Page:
Jun 12, 2015

Rebels of the Neon God (1992): A-

After the existentially fraught, almost magnificently crushing experience of Stray Dogs (released stateside last year), Tsai Ming-liang's debut feature, 1992's Rebels of the Neon God, feels positively mainstream. Never officially released in the United States before now, it's a remarkable film, not only for the fact that Tsai's use of composition and extended, languid takes was already formidable-bordering-on-consummate, but also for the rear view it offers into the west's own global effects, now presented not unlike something preserved in amber.

The neon god of the title refers to Nezha, a Chinese deity evoked explicitly by at least two characters, but more so does it refer to the cityscape habitat this film's small band of characters find themselves struggling vainly against, almost unaware. Two small-time thieves are our introduction to this world, as Ah Tze (Chen Chao-jung) and Ah Bing (Chang-bin Jen) break into a payphone and various other vending machines for the loose change waiting inside. One senses that their handiwork is less out of financial need than because they're feeding into their own projections of machismo; a telling moment occurs early in the film when Tze's girlfriend, Ah Kuei (Yu-Wen Wang), asks him after a night of drinking if they raped her, her tone equal parts casual and disturbed. Their story intertwines with that of Hsiao Kang (Lee Kang-sheng), a troubled student struggling to satisfy the wishes of his parents.

Rebels features many cameos by popular works of western cinema, from a poster of Rebel Without a Cause in the back of an arcade to an implied shout-out to Taxi Driver when one of the characters purchases a gun for some casual target practice.  These hallmarks are but a piece of the socio-cultural architecture that at once shapes and torments these characters, who spend most of their time laying down (not necessarily sleeping), or pleasuring themselves, and each other. A flooded apartment building suggests another metaphor for a roving, ill-defined existence within the film's larger microcosmic framework; sandals, cigarette butts, and other detritus is cast about as dirty water surges upward from the floor's intended drain, much like these characters have less autonomy than they realize within a society unable to quell its own moral plumbing.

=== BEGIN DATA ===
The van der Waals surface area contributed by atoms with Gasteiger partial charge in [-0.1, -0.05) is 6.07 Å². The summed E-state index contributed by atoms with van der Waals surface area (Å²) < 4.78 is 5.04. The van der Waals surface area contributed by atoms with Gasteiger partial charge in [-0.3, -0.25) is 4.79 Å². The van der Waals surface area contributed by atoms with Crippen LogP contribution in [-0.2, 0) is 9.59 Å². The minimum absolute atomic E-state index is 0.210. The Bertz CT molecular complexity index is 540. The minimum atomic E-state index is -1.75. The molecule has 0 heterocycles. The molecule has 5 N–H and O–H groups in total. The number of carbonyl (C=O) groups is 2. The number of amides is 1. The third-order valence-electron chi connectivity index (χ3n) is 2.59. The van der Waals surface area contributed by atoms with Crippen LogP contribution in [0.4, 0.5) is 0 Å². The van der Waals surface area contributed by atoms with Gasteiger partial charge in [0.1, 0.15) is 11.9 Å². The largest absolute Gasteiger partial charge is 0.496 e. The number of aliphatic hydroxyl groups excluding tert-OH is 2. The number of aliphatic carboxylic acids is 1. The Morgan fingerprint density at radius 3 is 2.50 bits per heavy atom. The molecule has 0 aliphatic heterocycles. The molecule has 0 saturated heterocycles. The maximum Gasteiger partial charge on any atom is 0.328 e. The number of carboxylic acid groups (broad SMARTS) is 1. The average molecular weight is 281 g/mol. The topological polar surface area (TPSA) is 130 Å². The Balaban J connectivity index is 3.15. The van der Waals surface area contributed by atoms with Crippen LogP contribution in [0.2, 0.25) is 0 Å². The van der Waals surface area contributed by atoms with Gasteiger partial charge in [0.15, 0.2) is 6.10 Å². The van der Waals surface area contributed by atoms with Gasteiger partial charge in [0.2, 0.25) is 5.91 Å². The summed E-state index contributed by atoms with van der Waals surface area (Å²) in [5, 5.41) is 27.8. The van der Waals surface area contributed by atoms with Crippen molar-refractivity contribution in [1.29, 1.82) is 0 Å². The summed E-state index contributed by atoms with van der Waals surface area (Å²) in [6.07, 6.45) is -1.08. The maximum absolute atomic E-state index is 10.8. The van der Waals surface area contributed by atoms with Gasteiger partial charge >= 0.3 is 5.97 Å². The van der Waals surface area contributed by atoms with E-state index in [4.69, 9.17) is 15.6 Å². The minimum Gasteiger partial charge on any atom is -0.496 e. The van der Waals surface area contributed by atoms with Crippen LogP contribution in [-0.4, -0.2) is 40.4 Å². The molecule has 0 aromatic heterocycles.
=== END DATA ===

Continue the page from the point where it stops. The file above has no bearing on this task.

Tsai's film is nothing if not a great expression of sadness and longing, particularly the kind so often impossible to articulate when one is in the midst of depression. Numerous details are left unexplored -- why Hsiao Kang's scooter is towed, for instance -- with the cumulative impact being that so much of life affects us without explanation, and maybe it's fruitless to dwell on those aspects. The minimalist story, such as it is, is tertiary to Rebels' lyrical and visual qualities. The acts of vandalism perpetrated by these characters seem minute compared to the larger dehumanization implicit in nearly every frame. An act of revenge instills one of these souls with a momentary catharsis, but the scenes proves melancholy, as the viewer knows better the fruitlessness of such deeds (see also: the wasted efforts to plug the aforementioned apartment drain). Rebels of the Neon God is one of the great films about modern unrest and the pangs of youth. I can't wait to watch it again.

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